An actor since childhood, Sean Duffy's extended screen CV includes many diamond-in-the-rough characters, often working in law enforcement. He is probably best known for two roles. Willy Nilly, the first, marks a rare time Duffy has done comedy on screen. First made as a short film in 1998, it was later reborn as a television series that went to three seasons. Duffy played Eric, joining Mark Hadlow as country bumpkin brothers who attempt to negotiate life, after the death of their mother. "I got the best comedy actor award for that," recalls Duffy, "but I always thought Mark should have got it in a way. I felt I was more his fall guy."
The other role is hit 80s police series Mortimer's Patch, which still ranks as one of Duffy's favourite screen experiences: "I think because I was so new to it and I was learning so much from some pretty seasoned actors who were around me — Terence Cooper and Don Selwyn and Bruce Allpress." Duffy played smalltown rookie 'Dimp' Gilchrist, to Cooper and Selwyn's more experienced policemen.
Policemen have long been Duffy's stock in trade — in Mortimer and spin-off movie Trespasses, in TV series Plainclothes and Orange Roughies, in movie Never Say Die and in Tiger Country, a tele-movie he considers a lost opportunity, partly because he was so sick when it came to shooting time. In Smash Palace his off duty policeman has a memorable pub face-off with Bruno Lawrence. In the classic Utu he plays a soldier who has an unfortunate encounter with Zac Wallace in the first few minutes.
But the variety has been wide: Aside from his blink and you'll miss it screen debut, leering at a woman in a pub scene from Moynihan, he was a barber in short film The Day Morris Left, sidekick to the villain in the comic-strip inspired Terry and The Gunrunners, guest starred as a dysfunctional husband on Country GP, and spent 18 weeks playing a "ratbag" drugdealer on Gloss.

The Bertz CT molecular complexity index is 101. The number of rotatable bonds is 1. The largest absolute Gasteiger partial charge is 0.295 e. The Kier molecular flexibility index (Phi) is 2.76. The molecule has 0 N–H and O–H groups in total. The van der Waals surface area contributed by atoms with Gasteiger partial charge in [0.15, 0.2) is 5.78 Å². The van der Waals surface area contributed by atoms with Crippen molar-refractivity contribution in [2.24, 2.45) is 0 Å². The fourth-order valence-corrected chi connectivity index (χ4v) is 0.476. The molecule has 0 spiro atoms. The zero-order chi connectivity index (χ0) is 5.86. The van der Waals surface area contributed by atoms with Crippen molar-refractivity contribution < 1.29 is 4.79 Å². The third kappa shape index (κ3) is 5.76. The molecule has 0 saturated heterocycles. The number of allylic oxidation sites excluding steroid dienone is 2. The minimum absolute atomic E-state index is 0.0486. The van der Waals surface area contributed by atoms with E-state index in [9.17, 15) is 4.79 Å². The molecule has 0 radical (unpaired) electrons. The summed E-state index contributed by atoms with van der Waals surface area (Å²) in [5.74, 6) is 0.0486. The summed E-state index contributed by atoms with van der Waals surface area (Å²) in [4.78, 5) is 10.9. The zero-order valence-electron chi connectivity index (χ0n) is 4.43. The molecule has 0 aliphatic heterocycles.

Another personal favourite was cult Matt Bowkett comedy The Neighbourhood Network (1994). Duffy won a screen award for his acting — playing a man attempting to run an access television station — but fears the show may have been a little ahead of its time.
Duffy's own television career started back in 1970, the year he joined the New Zealand Broadcasting Corporation. Soon he made his way into the editing room, initially to splice commercials directly into programmes, hoping the splices wouldn't break when the results went on air.
News, current affairs and other non-fiction programming would be the main orders on his editing menu. Duffy alternated acting roles and editing work all the way through to 1989, when a new phase of his career began. That was the year Keith Slater asked him to join new channel TV3, as associate producer on news show A Current Affair. Working as a field director, Duffy took to it like a duck to water. "... I'd spent 18 years on and off in a dark room looking at other people's mistakes, so I knew exactly what I needed to do."
Bruce Morrison soon pulled him onboard to direct multiple episodes of Gary McCormick hit Heartland. Duffy and McCormick would reconvene for further shows, but the one Duffy remembers most avidly is McCormick Rips. Originally the intention was to parody McCormick's on-screen persona through a mixture of mockumentary and live material; Duffy and McCormick were filmed trading insults and witticisms as director and star. But Duffy feels the show's genre-bending possibilities were emasculated before it went to air. The show was canned after two episodes.
Duffy directorial CV also includes arts show The Big Art Trip, award-winning series Wild About New Zealand and three seasons of Police Ten-7. He helped break a story on party pills containing restricted substances while directing 2006 series The Truth Files , and spent seven months investigating life inside Rimutaka prison for Locked Down, which finally aired in a late night slot. These days Duffy has left television behind — though he keeps his hand in creative matters by teaching acting at Auckland's Corelli Arts School.
- NZ On Screen